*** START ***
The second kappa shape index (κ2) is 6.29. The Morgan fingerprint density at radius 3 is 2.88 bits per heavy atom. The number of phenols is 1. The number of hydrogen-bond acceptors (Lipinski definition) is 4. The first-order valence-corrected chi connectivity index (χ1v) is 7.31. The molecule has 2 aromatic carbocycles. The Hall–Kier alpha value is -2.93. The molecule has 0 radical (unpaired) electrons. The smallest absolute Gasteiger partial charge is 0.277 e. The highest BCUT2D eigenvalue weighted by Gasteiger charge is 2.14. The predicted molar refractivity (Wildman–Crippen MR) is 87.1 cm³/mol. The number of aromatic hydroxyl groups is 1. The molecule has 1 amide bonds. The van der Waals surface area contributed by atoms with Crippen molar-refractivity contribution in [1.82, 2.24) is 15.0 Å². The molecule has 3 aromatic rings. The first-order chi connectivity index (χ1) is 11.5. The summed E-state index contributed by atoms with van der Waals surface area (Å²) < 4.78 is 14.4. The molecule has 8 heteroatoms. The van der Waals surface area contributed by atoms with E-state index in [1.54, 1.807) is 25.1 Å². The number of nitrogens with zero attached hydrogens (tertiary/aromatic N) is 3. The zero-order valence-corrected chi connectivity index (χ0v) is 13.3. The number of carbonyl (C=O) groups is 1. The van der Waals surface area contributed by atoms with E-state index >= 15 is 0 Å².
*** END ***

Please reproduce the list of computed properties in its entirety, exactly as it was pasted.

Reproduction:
The second kappa shape index (κ2) is 6.29. The Morgan fingerprint density at radius 3 is 2.88 bits per heavy atom. The number of phenols is 1. The number of hydrogen-bond acceptors (Lipinski definition) is 4. The first-order valence-corrected chi connectivity index (χ1v) is 7.31. The molecule has 2 aromatic carbocycles. The Hall–Kier alpha value is -2.93. The molecule has 0 radical (unpaired) electrons. The smallest absolute Gasteiger partial charge is 0.277 e. The highest BCUT2D eigenvalue weighted by Gasteiger charge is 2.14. The predicted molar refractivity (Wildman–Crippen MR) is 87.1 cm³/mol. The number of aromatic hydroxyl groups is 1. The molecule has 1 amide bonds. The van der Waals surface area contributed by atoms with Crippen molar-refractivity contribution in [1.82, 2.24) is 15.0 Å². The molecule has 3 aromatic rings. The first-order chi connectivity index (χ1) is 11.5. The summed E-state index contributed by atoms with van der Waals surface area (Å²) < 4.78 is 14.4. The molecule has 8 heteroatoms. The van der Waals surface area contributed by atoms with E-state index in [1.54, 1.807) is 25.1 Å². The number of nitrogens with zero attached hydrogens (tertiary/aromatic N) is 3. The zero-order valence-corrected chi connectivity index (χ0v) is 13.3. The number of carbonyl (C=O) groups is 1. The van der Waals surface area contributed by atoms with E-state index >= 15 is 0 Å².